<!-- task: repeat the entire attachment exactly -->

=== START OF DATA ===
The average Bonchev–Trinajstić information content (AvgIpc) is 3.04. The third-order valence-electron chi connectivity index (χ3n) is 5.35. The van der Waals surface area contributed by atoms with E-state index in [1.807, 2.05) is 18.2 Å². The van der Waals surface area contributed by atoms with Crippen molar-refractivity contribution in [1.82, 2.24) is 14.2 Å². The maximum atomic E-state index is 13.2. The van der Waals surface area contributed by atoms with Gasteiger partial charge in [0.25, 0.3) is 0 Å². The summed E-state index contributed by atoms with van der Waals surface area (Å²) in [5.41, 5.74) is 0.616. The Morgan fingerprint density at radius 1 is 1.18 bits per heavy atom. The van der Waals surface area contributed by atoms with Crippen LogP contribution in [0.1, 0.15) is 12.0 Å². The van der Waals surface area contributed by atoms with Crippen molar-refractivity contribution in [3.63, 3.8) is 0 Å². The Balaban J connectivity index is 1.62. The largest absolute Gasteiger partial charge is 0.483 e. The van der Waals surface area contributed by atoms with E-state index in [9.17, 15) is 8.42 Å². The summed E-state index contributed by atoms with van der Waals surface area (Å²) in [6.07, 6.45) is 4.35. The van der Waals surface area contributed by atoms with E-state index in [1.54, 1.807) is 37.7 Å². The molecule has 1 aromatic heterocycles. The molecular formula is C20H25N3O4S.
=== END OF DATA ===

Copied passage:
The average Bonchev–Trinajstić information content (AvgIpc) is 3.04. The third-order valence-electron chi connectivity index (χ3n) is 5.35. The van der Waals surface area contributed by atoms with E-state index in [1.807, 2.05) is 18.2 Å². The van der Waals surface area contributed by atoms with Crippen molar-refractivity contribution in [1.82, 2.24) is 14.2 Å². The maximum atomic E-state index is 13.2. The van der Waals surface area contributed by atoms with Gasteiger partial charge in [0.25, 0.3) is 0 Å². The summed E-state index contributed by atoms with van der Waals surface area (Å²) in [5.41, 5.74) is 0.616. The Morgan fingerprint density at radius 1 is 1.18 bits per heavy atom. The van der Waals surface area contributed by atoms with Crippen LogP contribution in [0.1, 0.15) is 12.0 Å². The van der Waals surface area contributed by atoms with Crippen molar-refractivity contribution in [3.63, 3.8) is 0 Å². The Balaban J connectivity index is 1.62. The largest absolute Gasteiger partial charge is 0.483 e. The van der Waals surface area contributed by atoms with E-state index in [9.17, 15) is 8.42 Å². The summed E-state index contributed by atoms with van der Waals surface area (Å²) in [6.07, 6.45) is 4.35. The van der Waals surface area contributed by atoms with E-state index in [1.54, 1.807) is 37.7 Å². The molecule has 1 aromatic heterocycles. The molecular formula is C20H25N3O4S.